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Immune System



The immune system is the body's system of defense against pathogens and diseases that could harm the body. The first line of defense includes physical barriers such as the skin and mucous membranes that prevent pathogens from entering the body. The second line of defense provides an immediate, nonspecific response, attacking pathogens indiscriminately. The second line of defense includes phagocytic cells as well as biochemical processes such as inflammation and fever. The body's third line of defense is slower but produces a response that is specifically targeted toward a particular pathogen. This third line of defense can also "remember" pathogens that it has encountered and is thus described as adaptive or acquired immunity.

At A Glance

  • The first line of defense prevents pathogens from entering the body, the second line of defense attacks pathogens indiscriminately once they do enter the body, and the third line of defense attacks and remembers pathogens.
  • There are five types of leukocytes, also called white blood cells—neutrophils, monocytes, eosinophils, basophils, and lymphocytes—with each having a specialized mechanism to fight foreign invaders.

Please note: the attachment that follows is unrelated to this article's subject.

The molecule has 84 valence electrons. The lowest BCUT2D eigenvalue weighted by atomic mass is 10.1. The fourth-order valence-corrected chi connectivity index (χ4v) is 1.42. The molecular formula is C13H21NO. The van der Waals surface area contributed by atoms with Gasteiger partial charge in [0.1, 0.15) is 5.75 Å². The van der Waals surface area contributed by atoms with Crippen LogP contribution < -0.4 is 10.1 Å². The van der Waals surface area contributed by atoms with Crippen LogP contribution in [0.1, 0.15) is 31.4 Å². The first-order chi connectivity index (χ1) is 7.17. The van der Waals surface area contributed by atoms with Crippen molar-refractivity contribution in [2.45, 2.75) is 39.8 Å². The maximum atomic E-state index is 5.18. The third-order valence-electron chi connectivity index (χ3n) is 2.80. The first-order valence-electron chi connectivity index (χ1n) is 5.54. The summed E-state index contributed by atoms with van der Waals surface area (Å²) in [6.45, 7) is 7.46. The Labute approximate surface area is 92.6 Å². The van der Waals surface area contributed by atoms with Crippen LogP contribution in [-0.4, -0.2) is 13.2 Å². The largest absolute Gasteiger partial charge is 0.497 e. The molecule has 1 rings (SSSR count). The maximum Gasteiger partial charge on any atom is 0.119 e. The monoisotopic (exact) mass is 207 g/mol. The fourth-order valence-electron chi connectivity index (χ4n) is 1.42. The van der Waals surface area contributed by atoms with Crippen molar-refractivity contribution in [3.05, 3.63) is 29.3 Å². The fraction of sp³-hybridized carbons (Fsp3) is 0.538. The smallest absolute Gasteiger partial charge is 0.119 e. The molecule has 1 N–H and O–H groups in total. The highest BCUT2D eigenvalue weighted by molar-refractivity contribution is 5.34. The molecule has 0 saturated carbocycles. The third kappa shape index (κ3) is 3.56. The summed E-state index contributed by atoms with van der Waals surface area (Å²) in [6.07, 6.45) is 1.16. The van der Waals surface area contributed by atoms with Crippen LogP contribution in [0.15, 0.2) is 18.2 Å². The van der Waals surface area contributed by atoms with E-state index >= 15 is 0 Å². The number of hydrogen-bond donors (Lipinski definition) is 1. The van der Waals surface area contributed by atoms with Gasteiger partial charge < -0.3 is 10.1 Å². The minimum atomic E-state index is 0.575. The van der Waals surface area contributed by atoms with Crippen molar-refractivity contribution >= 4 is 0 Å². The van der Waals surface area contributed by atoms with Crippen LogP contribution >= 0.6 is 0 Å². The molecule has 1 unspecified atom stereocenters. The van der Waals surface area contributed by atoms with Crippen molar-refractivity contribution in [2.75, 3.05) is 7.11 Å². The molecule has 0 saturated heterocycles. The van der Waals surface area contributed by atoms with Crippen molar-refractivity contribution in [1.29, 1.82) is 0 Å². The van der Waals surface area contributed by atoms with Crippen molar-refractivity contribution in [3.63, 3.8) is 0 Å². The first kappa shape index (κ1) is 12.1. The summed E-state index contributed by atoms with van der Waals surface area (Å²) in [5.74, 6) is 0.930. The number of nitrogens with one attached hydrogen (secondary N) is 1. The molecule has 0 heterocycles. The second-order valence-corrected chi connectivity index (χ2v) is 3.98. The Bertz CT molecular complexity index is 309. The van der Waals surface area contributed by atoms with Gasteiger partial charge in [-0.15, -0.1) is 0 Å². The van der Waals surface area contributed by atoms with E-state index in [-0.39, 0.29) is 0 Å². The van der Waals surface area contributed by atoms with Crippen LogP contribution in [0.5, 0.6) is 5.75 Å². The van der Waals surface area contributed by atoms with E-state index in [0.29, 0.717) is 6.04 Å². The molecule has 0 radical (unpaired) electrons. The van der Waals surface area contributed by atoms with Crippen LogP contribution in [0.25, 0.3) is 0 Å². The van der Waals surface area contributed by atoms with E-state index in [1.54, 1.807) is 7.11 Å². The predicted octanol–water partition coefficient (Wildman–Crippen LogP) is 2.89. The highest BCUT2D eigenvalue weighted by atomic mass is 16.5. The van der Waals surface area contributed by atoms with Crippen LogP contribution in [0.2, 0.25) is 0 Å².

• As a first line of defense, the skin and mucous membranes provide a physical barrier to pathogens and also secrete chemicals that can destroy or inhibit pathogens.
  • Inflammation is a secondary line of defense feedback mechanism to injured tissue that is activated after phagocytic cells, the body’s first line of immune defense, has responded, resulting in increased blood flow to the site and mobilizing the defensive cells.
  • As a third line of defense, cell-mediated immunity—part of adaptive immunity—involves various types of cells that fight a specific pathogen and recognize antigens, which are molecules that trigger a response from the adaptive immune system, for example, surface proteins of bacteria or viruses.
  • Active natural immunity occurs when the body produces antibodies after natural exposure to an antigen, and passive natural immunity occurs when antibodies are passed from mother to offspring.